I was able to see Matt Draper and Richard Purcell pulling away from the
rest of the pack, but the important thing was that I could see them -
it's a lot easier to chase the carrot when you can see the carrot. We
were all learning the track really, so our laptimes were all in the 1m55
region, and little progress was being made in terms of finishing positions.
Lap two saw me pass Francis Phillips and Kevin Otway, both of whom were
fair and attentive of the red car closing in (not that I have any right
to easy passes in a race - they could have defended if they wanted to).
I found the easiest way to overtake was to be much, much slower into Williams
(the corner onto the back straight), get on the power early and carry
a large speed advantage onto the straight. It seemed to work time after
time, even if I hated losing time on the entry.
On lap three I was visibly closer to Matt as we navigated the infield
on either side of Agostini hairpin. Race on! Graham Read, Malcolm Scott
and Tony were overtaken, leaving me 5th at the end of lap three. The gap
to the leader was now 13.8 seconds.
Robbie Watts and Peter Venn were caught and passed on lap 4, leaving me
3rd at the end of lap 4, 12.5 seconds off Matt, who I think was cruising
to the finish, managing the gap to Richard. Tony, having been passed on
the pit straight by me, attempted to emulate me, and in doing so passed
Robbie Watts who had qualified ahead of him, and set off after the Anson,
whom he would overtake on lap 5 for 4th place. My lap times came down
to 1m50.1, whilst Matt was doing 1m53s or 54s as he cruised to the finish.
Lap 5 ended with the gap to the leader at 8.2 seconds. Lap 6 - 4.6 seconds,
and second position taken from Richard (who actually looked tired as he
was driving around - the car was far lazier and cautious than it normally
is with him behind the wheel). Lap 7 - 0.8 seconds, but surely the chequered
flag would come out now? It didn't.
Through Riches we were nose to tail. I 'did a dummy' into Sear Hairpin
(now called Montreal, but I think Sear Hairpin is a better name) to distract
Matt. It worked - he missed his braking point and ran wide. But so did
I, so it remained even-stevens. Corners 3, 4, 5 and 6 were navigated without
much of interest happening, though Matt was clearly making sure his car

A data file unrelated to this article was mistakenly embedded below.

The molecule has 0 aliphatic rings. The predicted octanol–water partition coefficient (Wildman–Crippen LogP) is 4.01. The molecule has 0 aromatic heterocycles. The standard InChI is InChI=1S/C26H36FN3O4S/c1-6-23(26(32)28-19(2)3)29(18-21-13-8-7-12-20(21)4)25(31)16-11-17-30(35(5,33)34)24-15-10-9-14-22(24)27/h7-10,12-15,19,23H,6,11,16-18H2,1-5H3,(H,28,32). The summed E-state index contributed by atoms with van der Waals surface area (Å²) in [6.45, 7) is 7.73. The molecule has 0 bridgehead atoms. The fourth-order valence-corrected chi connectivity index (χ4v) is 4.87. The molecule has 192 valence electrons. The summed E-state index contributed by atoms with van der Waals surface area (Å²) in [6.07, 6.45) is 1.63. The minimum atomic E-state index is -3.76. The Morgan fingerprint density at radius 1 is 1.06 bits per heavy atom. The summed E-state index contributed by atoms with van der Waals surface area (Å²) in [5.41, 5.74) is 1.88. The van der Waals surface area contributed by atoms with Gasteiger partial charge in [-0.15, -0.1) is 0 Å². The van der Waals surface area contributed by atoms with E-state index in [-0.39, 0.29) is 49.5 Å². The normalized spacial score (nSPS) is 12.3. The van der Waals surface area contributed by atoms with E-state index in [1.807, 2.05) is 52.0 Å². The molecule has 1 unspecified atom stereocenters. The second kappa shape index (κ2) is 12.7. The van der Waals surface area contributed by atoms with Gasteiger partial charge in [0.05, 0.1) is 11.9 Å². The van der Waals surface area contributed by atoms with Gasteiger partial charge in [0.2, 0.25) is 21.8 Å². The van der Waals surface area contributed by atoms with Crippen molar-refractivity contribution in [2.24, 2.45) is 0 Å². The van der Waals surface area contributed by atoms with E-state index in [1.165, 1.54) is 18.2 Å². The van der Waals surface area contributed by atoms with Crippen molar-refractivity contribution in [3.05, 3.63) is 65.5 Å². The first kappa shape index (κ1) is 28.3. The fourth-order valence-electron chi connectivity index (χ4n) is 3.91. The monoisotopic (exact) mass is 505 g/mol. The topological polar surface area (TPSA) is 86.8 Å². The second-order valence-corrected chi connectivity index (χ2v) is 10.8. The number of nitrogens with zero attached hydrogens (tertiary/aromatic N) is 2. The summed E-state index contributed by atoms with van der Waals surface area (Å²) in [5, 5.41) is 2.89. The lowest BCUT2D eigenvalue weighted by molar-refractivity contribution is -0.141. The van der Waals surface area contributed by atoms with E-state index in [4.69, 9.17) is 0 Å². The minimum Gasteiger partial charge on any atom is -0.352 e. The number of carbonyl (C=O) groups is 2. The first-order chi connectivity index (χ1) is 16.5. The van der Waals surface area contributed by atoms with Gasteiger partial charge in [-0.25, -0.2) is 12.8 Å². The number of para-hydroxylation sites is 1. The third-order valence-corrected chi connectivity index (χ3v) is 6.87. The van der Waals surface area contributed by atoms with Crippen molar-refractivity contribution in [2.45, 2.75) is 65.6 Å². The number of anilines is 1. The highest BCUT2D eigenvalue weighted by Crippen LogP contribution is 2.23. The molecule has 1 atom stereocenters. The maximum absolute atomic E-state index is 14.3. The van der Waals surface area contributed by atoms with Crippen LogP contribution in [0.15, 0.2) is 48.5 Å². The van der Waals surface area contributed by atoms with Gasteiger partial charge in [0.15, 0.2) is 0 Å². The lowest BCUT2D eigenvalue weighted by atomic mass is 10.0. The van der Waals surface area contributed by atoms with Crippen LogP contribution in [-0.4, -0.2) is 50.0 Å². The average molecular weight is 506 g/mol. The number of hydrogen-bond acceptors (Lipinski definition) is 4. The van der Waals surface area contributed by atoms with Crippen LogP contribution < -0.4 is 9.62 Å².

was as wide as possible, but fairly too. I used the same slow in-fast
out tactic through Williams corner, and got a run. Matt saw me coming.
He moved to the left to ensure I had to go the long way around. But my
exit speed plus a slipstream was such that I could just drive by, take
the lead before braking, and take a defensive line through the Brundle
Esses, even remembering to cover the inside line on the exit to avoid
a counter-attack. I was in the lead, with 3 corners to go. Bombhole -
check. Two corners. Coram - check. One corner. Brake whilst turning. Turn
left. Accelerate up the Senna Straight - victory!
I very much enjoy winning. You know when, in F1, the drivers get all emotional
after winning a race against the best in the world? Well I'm like that
after a Mono win against some of the best in club racing. I have never
taken winning for granted, but I hope that doesn't come across badly.
I just like it. It makes me happy, smile and punch the air. I do apologise
for the one-finger-in-the-air thing a la Vettel, but in fairness I was
doing it before him!!! If I use the term whipper-snapper people might
confuse me with David Parkinson.
Back to earth with a bump, as we pushed the car to scrutineering - this
was when I found out that Matt's car was being checked carefully. His
rear wing was found to be above the minimum height. It has been suggested
that Team Omicron protested his car, but I can assure you that this was
not the case. I had beaten him fair and square, but even if I hadn't I
think the time for protests wouldn't have been until much later in the
season, and only then if something could be proven. I believe the Monoposto
Club are going to have a fuel testing machine on hand to ensure they have
the ability to uphold the Blue Book regulations. Sadly, he and Graham
Read (whose rear wing was also higher than the 90cm limit) were eventually
both excluded from the results due to this. One should bear in mind that
that F3 cars, at F3 ride heights, have to meet the regulation on 90cm
rear wing heights. The supports, endplates and gearbox mounts are designed
so that the car is always compliant, even at the highest ride height used
in F3. But in Monoposto we have to be ~2cm higher than that, so our rear
wings are going to be too high unless a lower mount is made/bought/used.
I made one for our car in 2009, and I made one for Tony's car last week.
I'm quite thankful I did!
This promoted Tony to 3rd place - well beyond our expectations, and I
think he's pretty pleased with himself. As he should be. His eventual
laptime was a 1m54.3 which wouldn't have been that bad in the F3 Cup race,
so well done Tony. He's still annoyed about qualifying, but proved that
it's still possible to salvage a good result even after an irritating
practice session. I hope we can continue to provide him with a good car...
So now we're off to Donington. I've been to Donington before, but the
meeting was cancelled before I drove it, so I'm a novice at this circuit.
I suspect that Richard will be as quick as usual, although his F3 Cup
exploits are undoubtedly slowing him down later in the weekend. Matt is
clearly a good driver, and Antel won't be beaten by a silly mistake on
wing heights, so I fully expect to see them there with a point to prove.
Looks like Mono2000 could be an interesting year...
Disclaimer: The above represents only the unofficial view and
opinions of the writer and not of the Monoposto Racing Club in any way
The start - Matt takes the lead
Leading Kevin Otway
Ahead of Malcolm Scott, chasing team-mate Tony Bishop
Laura provided chocolate brownies which were appreciated by many.
Pictures by Norwich Photo, except start (TC) and brownies (BBC)